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Evaluating Cross-reactivity of New Psychoactive Substances (NPS) in Human Whole Blood by Enzyme-linked Immunosorbent Assay (ELISA)

NCJ Number
Journal of Analytical Toxicology Volume: 48 Issue: 3 Dated: March 2024 Pages: 191-196
Date Published
March 2024
6 pages

This study evaluates cross-reactivity of new psychoactive substances (NPS) in human whole blood by enzyme-linked immunosorbent assay (ELISA).


This study demonstrates the utility of using ELISA-based screening for novel benzodiazepines, hallucinogens and for fentanyl analogs; however, there is limited application and risk of false-negative results for the other drug classes due to low or non-existent cross-reactivities. Due to the increase in the use of novel psychoactive substances (NPS) and their overall prevalence, it is important to have effective and reliable screening technologies to detect NPS in biological matrices. Enzyme-linked immunosorbent assays (ELISA) are among the most popular screening methods. To evaluate the effectiveness of ELISA for NPS detection, five subclasses of NPS (novel synthetic opioids, fentanyl analogs, stimulants, benzodiazepines and hallucinogens) were evaluated in whole blood for their cross-reactivity on commercially available ELISA kits. A variety of novel synthetic opioids were tested at concentrations of 1–80 ng/mL and 50–2000 ng/mL and demonstrated no cross-reactivity to a morphine ELISA plate at either concentration range. Fentanyl analogs were tested at concentrations ranging from 0.01 to 1 ng/mL and had cross-reactivities ranging from 8% to 178% on the fentanyl ELISA kit used. Both para-chloro fentanyl (178%) and acryl fentanyl (164%) showed cross-reactivities well above that of fentanyl. Novel stimulants were tested at concentrations of 0.5–40 ng/mL and 20–2,000 ng/mL. 4-Fluoroamphetamine was the only novel stimulant with cross-reactivity (3,354%) to the amphetamine ELISA plate. Novel benzodiazepines were tested at concentrations of 1–40 ng/mL on a benzodiazepine plate. Cross-reactivities ranged from 36.1% to 263%, with desalkylflurazepam having the highest cross-reactivity. Finally, novel hallucinogens were tested at concentrations of 0.5–10 ng/mL on a phencyclidine (PCP) ELISA plate, which produced no cross-reactivity and then with 10–1,000 ng/mL, which gave results from 56.6% to 151%. Both hydroxy-PCP (151%) and chloro-PCP (137%) showed cross-reactivities above that of PCP. (Published Abstract Provided)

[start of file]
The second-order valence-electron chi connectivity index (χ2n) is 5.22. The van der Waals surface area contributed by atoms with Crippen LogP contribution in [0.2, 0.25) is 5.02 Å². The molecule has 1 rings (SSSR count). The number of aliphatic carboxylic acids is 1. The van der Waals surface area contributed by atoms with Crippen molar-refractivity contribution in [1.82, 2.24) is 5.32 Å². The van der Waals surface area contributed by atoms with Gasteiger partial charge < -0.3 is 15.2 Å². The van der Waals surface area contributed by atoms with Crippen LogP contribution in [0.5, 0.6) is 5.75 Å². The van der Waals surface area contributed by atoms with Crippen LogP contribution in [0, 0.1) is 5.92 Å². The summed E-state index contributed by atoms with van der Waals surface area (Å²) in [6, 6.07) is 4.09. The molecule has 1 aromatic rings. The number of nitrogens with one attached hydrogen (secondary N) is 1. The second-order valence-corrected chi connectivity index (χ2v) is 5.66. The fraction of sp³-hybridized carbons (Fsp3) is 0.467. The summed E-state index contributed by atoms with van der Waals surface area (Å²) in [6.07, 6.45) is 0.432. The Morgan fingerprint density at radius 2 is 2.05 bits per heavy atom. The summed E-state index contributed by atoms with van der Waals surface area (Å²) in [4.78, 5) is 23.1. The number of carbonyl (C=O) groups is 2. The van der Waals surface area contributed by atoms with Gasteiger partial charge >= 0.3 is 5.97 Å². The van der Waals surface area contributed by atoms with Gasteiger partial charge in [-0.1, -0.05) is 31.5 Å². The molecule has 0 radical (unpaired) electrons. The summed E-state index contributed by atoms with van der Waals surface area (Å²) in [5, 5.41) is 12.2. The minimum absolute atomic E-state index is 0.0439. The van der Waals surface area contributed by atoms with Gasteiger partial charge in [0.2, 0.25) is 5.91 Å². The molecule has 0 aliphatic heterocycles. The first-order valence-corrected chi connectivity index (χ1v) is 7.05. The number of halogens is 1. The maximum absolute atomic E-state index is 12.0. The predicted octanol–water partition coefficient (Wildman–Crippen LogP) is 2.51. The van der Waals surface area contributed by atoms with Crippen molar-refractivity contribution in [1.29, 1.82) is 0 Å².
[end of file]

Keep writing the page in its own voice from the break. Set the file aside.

Date Published: March 1, 2024